Euron Greyjoy was a truly awful character, and I can’t lie, I found his death unbelievably random. It almost seemed too convenient that he happened to rock up on the beach that Jamie has just arrived at, ready for a final battle (if you can call it that) which saw his eventual demise. Still, in true Euron fashion he let Jamie know he’d slept with his sister/lover with a snide comment before eventually giving up the ghost. I can’t say I was sorry to see the end of Euron, but I do wish it had happened at Yara’s hand after all she’s been through because of him. This death felt just a little too neat and convenient for me and was unfortunately the most disappointing moment of an otherwise incredible episode.
Qyburn’s death was frankly hilarious. Fair play to David and Dan – Qyburn was a major inconvenience of a character that needed getting rid of as swiftly as possible. Blink, and you’d have missed it. His quick dash against a rock at the hand of The Mountain was a personal highlight of the episode, creating a spark of joy and laughter in an otherwise depressing onslaught of death and destruction. It was extremely satisfying that The Mountain was the one to eventually see the end of Qyburn; after all of his poking and prodding (and the whole bringing him back from the dead thing…) it was excellent to see The Mountain finally snap and get rid of the twisted maester for good.
Cleganebowl was everything I hoped it would be and I was truly gutted to see the death of the Hound, quickly realising he was another character that I was far more fond of than I ever realised. The fight between the brothers was as brutal as expected, if not more, narrated by a standard barrage of swearing from the Hound (would we expect anything less?). People across the nation waited with bated breath as soon as the Mountain placed his thumbs over his brother’s eyes, immediately recalling memories of another brutal death in the same fashion all those years ago. In a bitter-sweet ending, the Hound and the Mountain met their fates together. It was strangely poetic that the Hound died jumping into the flames that plagued him with fear his entire life. Even more poetic was the fact that it was alongside his brother, the man who’d caused the paralysing fear in the first place. As bizarre as this sound, the death of the Hound was my favourite moment of the episode.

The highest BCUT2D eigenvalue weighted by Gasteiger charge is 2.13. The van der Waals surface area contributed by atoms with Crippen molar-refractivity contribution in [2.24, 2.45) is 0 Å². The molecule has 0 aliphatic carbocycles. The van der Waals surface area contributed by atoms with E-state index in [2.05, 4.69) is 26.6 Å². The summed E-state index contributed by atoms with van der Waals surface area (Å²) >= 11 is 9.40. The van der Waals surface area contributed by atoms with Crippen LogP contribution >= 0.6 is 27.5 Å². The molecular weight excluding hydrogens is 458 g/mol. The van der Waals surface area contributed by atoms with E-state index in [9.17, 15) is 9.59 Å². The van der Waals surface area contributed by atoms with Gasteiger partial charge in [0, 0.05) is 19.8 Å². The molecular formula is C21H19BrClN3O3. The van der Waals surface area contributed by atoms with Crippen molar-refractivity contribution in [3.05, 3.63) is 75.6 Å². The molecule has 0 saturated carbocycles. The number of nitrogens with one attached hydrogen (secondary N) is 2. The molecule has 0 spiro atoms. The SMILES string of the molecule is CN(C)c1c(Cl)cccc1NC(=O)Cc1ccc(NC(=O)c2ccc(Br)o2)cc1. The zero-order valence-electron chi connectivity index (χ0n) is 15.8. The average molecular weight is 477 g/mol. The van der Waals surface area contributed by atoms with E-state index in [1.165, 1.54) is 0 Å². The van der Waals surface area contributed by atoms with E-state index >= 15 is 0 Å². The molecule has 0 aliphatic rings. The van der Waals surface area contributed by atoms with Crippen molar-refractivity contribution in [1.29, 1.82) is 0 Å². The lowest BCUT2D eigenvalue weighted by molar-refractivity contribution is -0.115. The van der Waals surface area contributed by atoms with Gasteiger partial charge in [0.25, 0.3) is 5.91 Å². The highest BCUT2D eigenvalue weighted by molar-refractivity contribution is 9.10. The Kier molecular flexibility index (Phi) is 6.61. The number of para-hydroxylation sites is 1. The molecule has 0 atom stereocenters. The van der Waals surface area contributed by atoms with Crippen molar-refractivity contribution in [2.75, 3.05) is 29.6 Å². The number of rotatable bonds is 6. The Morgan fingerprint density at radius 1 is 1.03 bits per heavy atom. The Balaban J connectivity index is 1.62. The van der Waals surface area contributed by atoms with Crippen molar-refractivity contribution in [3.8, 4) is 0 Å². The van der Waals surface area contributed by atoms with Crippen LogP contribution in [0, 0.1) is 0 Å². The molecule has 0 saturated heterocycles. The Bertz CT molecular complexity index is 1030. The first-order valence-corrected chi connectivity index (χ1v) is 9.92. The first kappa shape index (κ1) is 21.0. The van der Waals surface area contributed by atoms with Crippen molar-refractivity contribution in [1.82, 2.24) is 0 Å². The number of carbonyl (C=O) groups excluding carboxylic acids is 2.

Cersei and Jaime Lannister. Where to begin. The death of the Lannisters has been another major talking point of this episode, and perhaps the moment which has most heavily divided opinion in fans. I can understand why, as I was one of many that were extremely disappointed in the thoroughly unimpressive death of Cersei at first. Why should the woman who has caused so much pain for so many people get away scot-free? I couldn’t understand it. But after some thought I came round to the idea of Cersei dying in Jamie’s arms. The woman was driven solely by family her entire life, so dying with the one man she ever truly loved pregnant with their baby was exactly the ending she deserved. Given some thought, the Lannister siblings’ deaths was truly heartbreaking purely because of their last moments together, poetic in a way similar to that of the Clegane siblings. Jaime and Cersei left this world the same way they came into it: together.
Looking Forward To…
It’s been a busy week for me and as a result I got this post written in time for the next episode by the skin of my teeth. With just hours before the final ever Game of Thrones episode airs (cue tears), there is so much I am looking forward to but also so much I am sad about.
Jon was very obviously shocked to see Daenerys’ true nature revealed this week, so I’m really looking forward to her imminent retribution. My ideal ending at this point would be for Arya to execute Daenerys, the Stark siblings return to Winterfell which would become the new capital, leaving Sansa and Jon to rule the Seven Kingdoms with Arya serving as Hand and Bran as Maester. That being said, it’s almost impossible to predict how this will all end. Only one thing is for certain – there will be tears. And lots of them.